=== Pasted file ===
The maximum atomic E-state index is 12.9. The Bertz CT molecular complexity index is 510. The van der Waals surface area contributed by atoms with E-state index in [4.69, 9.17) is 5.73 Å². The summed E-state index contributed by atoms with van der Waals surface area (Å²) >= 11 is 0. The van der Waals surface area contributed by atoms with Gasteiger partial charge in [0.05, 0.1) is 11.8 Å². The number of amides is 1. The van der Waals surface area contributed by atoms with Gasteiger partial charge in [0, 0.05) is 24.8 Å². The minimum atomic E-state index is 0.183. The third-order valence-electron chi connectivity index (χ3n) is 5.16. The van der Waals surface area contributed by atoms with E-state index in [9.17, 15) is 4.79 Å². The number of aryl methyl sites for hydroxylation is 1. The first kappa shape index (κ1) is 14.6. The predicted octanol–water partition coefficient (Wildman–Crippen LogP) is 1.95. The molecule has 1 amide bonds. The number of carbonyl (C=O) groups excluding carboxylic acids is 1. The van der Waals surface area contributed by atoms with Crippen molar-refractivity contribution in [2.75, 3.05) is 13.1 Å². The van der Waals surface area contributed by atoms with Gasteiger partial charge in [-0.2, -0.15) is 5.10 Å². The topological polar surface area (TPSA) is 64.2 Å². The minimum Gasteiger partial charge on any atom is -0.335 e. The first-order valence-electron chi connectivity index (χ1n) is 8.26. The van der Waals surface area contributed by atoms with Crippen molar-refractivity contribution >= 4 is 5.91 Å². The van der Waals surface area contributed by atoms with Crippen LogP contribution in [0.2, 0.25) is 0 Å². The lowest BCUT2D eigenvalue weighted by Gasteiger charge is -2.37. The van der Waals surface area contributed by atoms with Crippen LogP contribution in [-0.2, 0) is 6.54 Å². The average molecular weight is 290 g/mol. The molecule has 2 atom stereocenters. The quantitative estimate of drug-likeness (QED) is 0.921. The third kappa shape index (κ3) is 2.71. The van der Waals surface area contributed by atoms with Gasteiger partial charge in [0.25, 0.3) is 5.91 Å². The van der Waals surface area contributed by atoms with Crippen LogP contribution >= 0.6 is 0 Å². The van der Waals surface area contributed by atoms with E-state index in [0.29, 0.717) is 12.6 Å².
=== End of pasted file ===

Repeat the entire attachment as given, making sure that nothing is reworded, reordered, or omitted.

The maximum atomic E-state index is 12.9. The Bertz CT molecular complexity index is 510. The van der Waals surface area contributed by atoms with E-state index in [4.69, 9.17) is 5.73 Å². The summed E-state index contributed by atoms with van der Waals surface area (Å²) >= 11 is 0. The van der Waals surface area contributed by atoms with Gasteiger partial charge in [0.05, 0.1) is 11.8 Å². The number of amides is 1. The van der Waals surface area contributed by atoms with Gasteiger partial charge in [0, 0.05) is 24.8 Å². The minimum atomic E-state index is 0.183. The third-order valence-electron chi connectivity index (χ3n) is 5.16. The van der Waals surface area contributed by atoms with E-state index in [9.17, 15) is 4.79 Å². The number of aryl methyl sites for hydroxylation is 1. The first kappa shape index (κ1) is 14.6. The predicted octanol–water partition coefficient (Wildman–Crippen LogP) is 1.95. The molecule has 1 amide bonds. The number of carbonyl (C=O) groups excluding carboxylic acids is 1. The van der Waals surface area contributed by atoms with Crippen molar-refractivity contribution in [2.75, 3.05) is 13.1 Å². The van der Waals surface area contributed by atoms with Gasteiger partial charge in [-0.2, -0.15) is 5.10 Å². The topological polar surface area (TPSA) is 64.2 Å². The minimum Gasteiger partial charge on any atom is -0.335 e. The first-order valence-electron chi connectivity index (χ1n) is 8.26. The van der Waals surface area contributed by atoms with Crippen molar-refractivity contribution >= 4 is 5.91 Å². The van der Waals surface area contributed by atoms with Crippen LogP contribution in [0.2, 0.25) is 0 Å². The lowest BCUT2D eigenvalue weighted by Gasteiger charge is -2.37. The van der Waals surface area contributed by atoms with Crippen LogP contribution in [-0.2, 0) is 6.54 Å². The average molecular weight is 290 g/mol. The molecule has 2 atom stereocenters. The quantitative estimate of drug-likeness (QED) is 0.921. The third kappa shape index (κ3) is 2.71. The van der Waals surface area contributed by atoms with Gasteiger partial charge in [0.25, 0.3) is 5.91 Å². The van der Waals surface area contributed by atoms with Crippen LogP contribution >= 0.6 is 0 Å². The van der Waals surface area contributed by atoms with E-state index in [0.29, 0.717) is 12.6 Å².